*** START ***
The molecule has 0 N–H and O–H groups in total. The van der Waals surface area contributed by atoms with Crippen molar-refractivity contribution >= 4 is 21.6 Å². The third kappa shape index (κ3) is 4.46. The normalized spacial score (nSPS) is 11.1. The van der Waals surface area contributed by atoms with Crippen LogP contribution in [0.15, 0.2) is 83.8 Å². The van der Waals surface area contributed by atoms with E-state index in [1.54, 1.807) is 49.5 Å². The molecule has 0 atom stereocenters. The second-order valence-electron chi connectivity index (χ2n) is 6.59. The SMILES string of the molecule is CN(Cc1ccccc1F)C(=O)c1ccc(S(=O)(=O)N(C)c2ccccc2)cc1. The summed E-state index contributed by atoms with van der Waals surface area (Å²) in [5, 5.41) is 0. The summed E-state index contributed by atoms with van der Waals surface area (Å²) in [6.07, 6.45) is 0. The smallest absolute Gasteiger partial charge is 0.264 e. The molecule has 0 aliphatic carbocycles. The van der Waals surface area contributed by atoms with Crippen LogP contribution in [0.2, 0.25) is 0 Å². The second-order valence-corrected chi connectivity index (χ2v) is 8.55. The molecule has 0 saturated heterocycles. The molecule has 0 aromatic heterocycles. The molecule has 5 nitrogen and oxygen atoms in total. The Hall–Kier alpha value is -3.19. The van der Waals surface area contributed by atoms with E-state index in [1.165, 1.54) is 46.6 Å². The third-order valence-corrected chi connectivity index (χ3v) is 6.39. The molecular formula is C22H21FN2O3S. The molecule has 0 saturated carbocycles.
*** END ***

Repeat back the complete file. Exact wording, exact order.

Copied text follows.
The molecule has 0 N–H and O–H groups in total. The van der Waals surface area contributed by atoms with Crippen molar-refractivity contribution >= 4 is 21.6 Å². The third kappa shape index (κ3) is 4.46. The normalized spacial score (nSPS) is 11.1. The van der Waals surface area contributed by atoms with Crippen LogP contribution in [0.15, 0.2) is 83.8 Å². The van der Waals surface area contributed by atoms with E-state index in [1.54, 1.807) is 49.5 Å². The molecule has 0 atom stereocenters. The second-order valence-electron chi connectivity index (χ2n) is 6.59. The SMILES string of the molecule is CN(Cc1ccccc1F)C(=O)c1ccc(S(=O)(=O)N(C)c2ccccc2)cc1. The summed E-state index contributed by atoms with van der Waals surface area (Å²) in [5, 5.41) is 0. The summed E-state index contributed by atoms with van der Waals surface area (Å²) in [6.07, 6.45) is 0. The smallest absolute Gasteiger partial charge is 0.264 e. The molecule has 0 aliphatic carbocycles. The van der Waals surface area contributed by atoms with Crippen LogP contribution in [0.2, 0.25) is 0 Å². The second-order valence-corrected chi connectivity index (χ2v) is 8.55. The molecule has 0 saturated heterocycles. The molecule has 0 aromatic heterocycles. The molecule has 5 nitrogen and oxygen atoms in total. The Hall–Kier alpha value is -3.19. The van der Waals surface area contributed by atoms with E-state index in [1.165, 1.54) is 46.6 Å². The third-order valence-corrected chi connectivity index (χ3v) is 6.39. The molecular formula is C22H21FN2O3S. The molecule has 0 saturated carbocycles.